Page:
From knowing the blood concentrations and doses used, the study author calculated that caffeine was 40% as effective as the classic asthma treatment, theophylline.
“Therefore, caffeine is approximately 40% as potent as theophylline on a milligram-for-milligram basis in producing equivalent bronchodilation.”
And caffeine will actually become theophylline itself (besides being effective in its own right), and it also becomes theobromine.
Theobromine is also a methylxanthine…
And this also works:
This study was very similar to the other one, but this time they compared theophylline to theobromine.
Before this, they thought that theobromine was less effective in this regard based on receptor binding affinities and lower absorption…
And those things are true, but they found it to be equally effective.
At twice the oral dose – to correct for lower absorption – theobromine has the same blood concentration as theophylline.
And when their effects are analyzed at equal blood concentrations (more fairly), they are indistinguishable:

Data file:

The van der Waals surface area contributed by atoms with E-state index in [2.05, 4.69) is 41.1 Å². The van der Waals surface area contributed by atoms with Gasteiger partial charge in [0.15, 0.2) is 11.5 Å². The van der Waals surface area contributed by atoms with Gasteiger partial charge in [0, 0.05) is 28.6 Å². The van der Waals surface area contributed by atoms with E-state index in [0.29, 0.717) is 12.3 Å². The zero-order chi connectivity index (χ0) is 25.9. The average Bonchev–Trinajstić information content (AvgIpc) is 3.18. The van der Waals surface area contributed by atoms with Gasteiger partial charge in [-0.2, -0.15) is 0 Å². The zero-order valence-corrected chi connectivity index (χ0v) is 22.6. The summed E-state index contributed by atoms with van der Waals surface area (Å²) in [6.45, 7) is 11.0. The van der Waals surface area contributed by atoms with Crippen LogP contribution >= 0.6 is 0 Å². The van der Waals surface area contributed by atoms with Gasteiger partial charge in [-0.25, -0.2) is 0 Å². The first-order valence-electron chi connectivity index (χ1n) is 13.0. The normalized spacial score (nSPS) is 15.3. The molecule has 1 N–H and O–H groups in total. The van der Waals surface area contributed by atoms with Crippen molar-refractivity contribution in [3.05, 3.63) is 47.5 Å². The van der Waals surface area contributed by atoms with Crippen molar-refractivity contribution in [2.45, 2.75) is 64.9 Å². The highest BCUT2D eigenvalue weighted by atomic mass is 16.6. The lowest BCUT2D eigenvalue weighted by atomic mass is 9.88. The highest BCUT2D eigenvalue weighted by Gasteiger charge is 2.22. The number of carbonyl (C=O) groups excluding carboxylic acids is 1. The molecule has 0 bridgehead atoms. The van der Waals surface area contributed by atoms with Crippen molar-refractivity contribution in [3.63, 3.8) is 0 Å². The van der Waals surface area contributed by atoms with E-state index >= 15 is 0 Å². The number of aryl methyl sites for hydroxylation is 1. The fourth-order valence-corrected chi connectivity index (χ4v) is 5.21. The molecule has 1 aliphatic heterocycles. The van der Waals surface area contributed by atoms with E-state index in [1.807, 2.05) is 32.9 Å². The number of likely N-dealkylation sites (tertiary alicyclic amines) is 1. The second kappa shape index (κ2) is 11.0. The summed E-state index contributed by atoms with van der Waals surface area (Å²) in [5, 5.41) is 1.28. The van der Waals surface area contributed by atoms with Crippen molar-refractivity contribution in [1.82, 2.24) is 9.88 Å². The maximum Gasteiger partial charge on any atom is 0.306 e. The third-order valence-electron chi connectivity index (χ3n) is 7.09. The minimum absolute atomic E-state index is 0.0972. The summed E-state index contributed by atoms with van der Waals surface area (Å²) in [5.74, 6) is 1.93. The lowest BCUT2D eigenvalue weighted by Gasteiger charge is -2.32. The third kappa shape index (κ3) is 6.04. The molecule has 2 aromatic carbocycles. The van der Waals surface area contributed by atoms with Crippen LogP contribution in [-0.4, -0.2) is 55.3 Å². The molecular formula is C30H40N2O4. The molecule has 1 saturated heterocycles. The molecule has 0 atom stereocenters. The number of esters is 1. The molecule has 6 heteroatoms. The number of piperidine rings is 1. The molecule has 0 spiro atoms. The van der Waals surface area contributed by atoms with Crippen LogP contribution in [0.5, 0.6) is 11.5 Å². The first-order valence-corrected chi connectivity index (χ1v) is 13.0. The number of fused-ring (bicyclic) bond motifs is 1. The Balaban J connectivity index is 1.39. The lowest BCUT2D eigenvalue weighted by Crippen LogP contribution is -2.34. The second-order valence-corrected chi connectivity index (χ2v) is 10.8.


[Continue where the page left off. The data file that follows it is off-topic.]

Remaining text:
They are incredibly close.
Both the methylxanthines were highly correlated with lung function, and both to the same extent:
Pearson coefficients for theobromine and theophylline below:
- FEV₁: r=0.81 and r=0.73
- V₂₅: r=0.63 and r=0.86
- FEV₁/FVC: r=0.53 and r=0.67
- FEFdynamic: r=0.88 and r=0.85
Caffeine is the most water-soluble of the three methylxanthines and hence the most readily absorbed.
So caffeine can be thought to serve as a prodrug for the other two, but one that is also a drug itself.
As the caffeine levels fall over a few hours, the levels of both theobromine and theophylline increase.
And there’s even epidemiological evidence from Italy showing that coffee is correlated with reduced asthma:
This was a very, very large study group.
They nested questions about coffee consumption into a massive survey, conducted door-to-door by civil servants.
A total of 72,284 individuals were interviewed forming the basis for the best epidemiological data on coffee and asthma.
And they found significant dose-dependent effects:
“Compared with subjects who did not drink coffee, the age and sex-adjusted relative risks were 0.95 for one cup, 0.77 for two, and 0.72 for three or more cups per day.”
With so many people, this is a huge finding…
And with a 93.4% participation rate, it can’t be argued to have any selection bias.
This study was conducted in Italy, where one cup of coffee is like a shot.
Arguably, “three cups” in this case actually represents about one American cup (16 oz), or about 259–564 mg of caffeine.